Selecting a therapist who fits and works well with you is very important and may involve investing in a trial session with one or more therapists before choosing one and committing to a reasonable course of therapy. Although most therapy models (e.g., CBT, IPT, PDT) are about the same in terms of their average overall effectiveness, individual therapists can vary substantially in their effectiveness with clients. Ideally, psychotherapy helps people get to the bottom of their symptoms or negative behaviour patterns in a healing manner so that, in the end, they are more emotionally freed up to be themselves with others while retaining their own individuality.
Psychotherapy is a complex interplay of unique client, therapist, and situational factors involved in fostering hope and other internal resources necessary for healing and making meaningful change. Clients and therapists can get tangled up or stuck during therapy in ways that undermine their effectiveness as a team at times. Feedback informed therapy can be very helpful for understanding and navigating common therapy obstacles and maximizing therapy effectiveness for each client. Choosing a therapist who incorporates routine progress and outcome monitoring with clients for ongoing feedback about their work is one way to objectively evaluate the effectiveness of your individual therapy with your therapist.
The first session usually lasts 1.5 to 2 hours. People are asked to come in 10 minutes early to complete consent forms and a brief screen that captures common symptoms, well-being, and functioning for a baseline before we start and to help us monitor our progress and working relationship over time. From here, the initial session requires our best efforts to identify and closely examine your difficulties in depth so we can understand what drives them and how you can resolve them. Major emphasis is placed on how you experience your difficulties, anxiety, thoughts, emotions, and interactional patterns throughout the session while we continually monitor your capacity to engage directly with your emotional system.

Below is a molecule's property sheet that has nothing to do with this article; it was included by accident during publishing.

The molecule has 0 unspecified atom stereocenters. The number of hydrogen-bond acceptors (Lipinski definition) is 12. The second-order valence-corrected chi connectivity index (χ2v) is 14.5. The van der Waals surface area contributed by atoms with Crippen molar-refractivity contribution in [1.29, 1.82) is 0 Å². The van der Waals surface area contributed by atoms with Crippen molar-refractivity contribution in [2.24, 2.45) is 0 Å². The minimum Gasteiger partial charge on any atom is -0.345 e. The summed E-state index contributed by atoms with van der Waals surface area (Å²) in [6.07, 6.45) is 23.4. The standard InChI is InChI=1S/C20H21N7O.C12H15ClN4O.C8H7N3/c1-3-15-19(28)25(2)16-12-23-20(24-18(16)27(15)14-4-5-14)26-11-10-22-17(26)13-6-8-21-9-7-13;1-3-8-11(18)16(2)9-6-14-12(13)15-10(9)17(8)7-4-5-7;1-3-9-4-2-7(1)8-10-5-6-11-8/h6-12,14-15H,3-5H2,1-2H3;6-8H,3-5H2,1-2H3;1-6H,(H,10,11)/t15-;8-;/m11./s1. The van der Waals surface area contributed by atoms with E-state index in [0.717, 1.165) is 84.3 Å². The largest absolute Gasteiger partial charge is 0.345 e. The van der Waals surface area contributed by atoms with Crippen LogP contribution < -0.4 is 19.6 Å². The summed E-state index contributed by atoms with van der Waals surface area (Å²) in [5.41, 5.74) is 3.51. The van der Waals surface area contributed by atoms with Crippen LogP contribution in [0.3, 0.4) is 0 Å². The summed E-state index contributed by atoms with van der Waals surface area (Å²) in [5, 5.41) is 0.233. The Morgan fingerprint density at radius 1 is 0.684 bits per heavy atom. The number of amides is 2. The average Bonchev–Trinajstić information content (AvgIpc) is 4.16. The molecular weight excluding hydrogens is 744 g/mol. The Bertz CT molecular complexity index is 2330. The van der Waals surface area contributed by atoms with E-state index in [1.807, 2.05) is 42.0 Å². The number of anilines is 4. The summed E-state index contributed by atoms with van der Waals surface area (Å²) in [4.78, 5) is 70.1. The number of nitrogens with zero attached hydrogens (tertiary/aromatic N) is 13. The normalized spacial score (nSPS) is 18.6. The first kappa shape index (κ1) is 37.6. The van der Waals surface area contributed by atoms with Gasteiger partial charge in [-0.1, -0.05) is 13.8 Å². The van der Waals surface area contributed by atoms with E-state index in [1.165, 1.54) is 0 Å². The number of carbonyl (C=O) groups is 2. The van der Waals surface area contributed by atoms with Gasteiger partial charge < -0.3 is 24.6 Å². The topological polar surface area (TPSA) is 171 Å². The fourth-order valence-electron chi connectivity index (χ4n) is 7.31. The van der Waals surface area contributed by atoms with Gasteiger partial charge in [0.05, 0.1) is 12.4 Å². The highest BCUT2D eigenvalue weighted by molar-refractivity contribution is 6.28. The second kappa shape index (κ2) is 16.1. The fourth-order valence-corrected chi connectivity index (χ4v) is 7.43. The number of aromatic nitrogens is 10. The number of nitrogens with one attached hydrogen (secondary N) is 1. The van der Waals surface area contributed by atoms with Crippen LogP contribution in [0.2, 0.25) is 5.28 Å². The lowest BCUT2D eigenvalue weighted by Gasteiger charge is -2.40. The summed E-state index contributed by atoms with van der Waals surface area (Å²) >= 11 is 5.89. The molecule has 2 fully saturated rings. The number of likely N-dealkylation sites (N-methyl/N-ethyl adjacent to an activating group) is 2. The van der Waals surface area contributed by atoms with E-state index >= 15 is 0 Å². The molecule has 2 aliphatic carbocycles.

Honest feedback is essential to ensure clear understanding, optimal working pace, and to maximize our effectiveness. The previous efforts also function to mobilize your internal resources needed to understand and overcome your difficulties. At the end of the session, we review and consolidate our findings together and map out what therapy will involve going forward to solidify and build on initial progress. By this point, the client has a good sense of the therapy approach and working relationship in order to decide whether or not to pursue a course of therapy.
Course of Therapy
Follow-up sessions are usually 50-minutes and occur on a weekly basis to build on our initial progress and continue working toward your goals. Clients complete a brief screen at each session to help monitor symptoms, functioning, our working relationship, and overall progress. Length of therapy course depends on various factors, such as the complexity of the person’s difficulties, emotional capacity, response to intervention, and client goals. A full course of short-term therapy aimed at the elimination of chronic symptoms and maladaptive coping behaviours involves an average of 40 sessions, but many clients experience a significant drop in symptoms as early as the first session. On average, the majority of my clients report significant improvements in less than 7 sessions, although longer therapy courses are required for complex trauma and more chronic depressive conditions.
Although each course of therapy is uniquely suited to the individual’s concerns and capacity to engage, most therapy usually involves going through some darkness to get back into the light. Follow-up sessions are typically about helping clients make shifts from experiencing symptoms, maladaptive coping responses, and other difficulties towards recognizing and experiencing complex underlying feelings from important relationships in one’s life. Because these intense mixed feelings are usually from painful experiences, they can automatically trigger anxiety, defensiveness, and other difficulties when stirred up in our current relationships.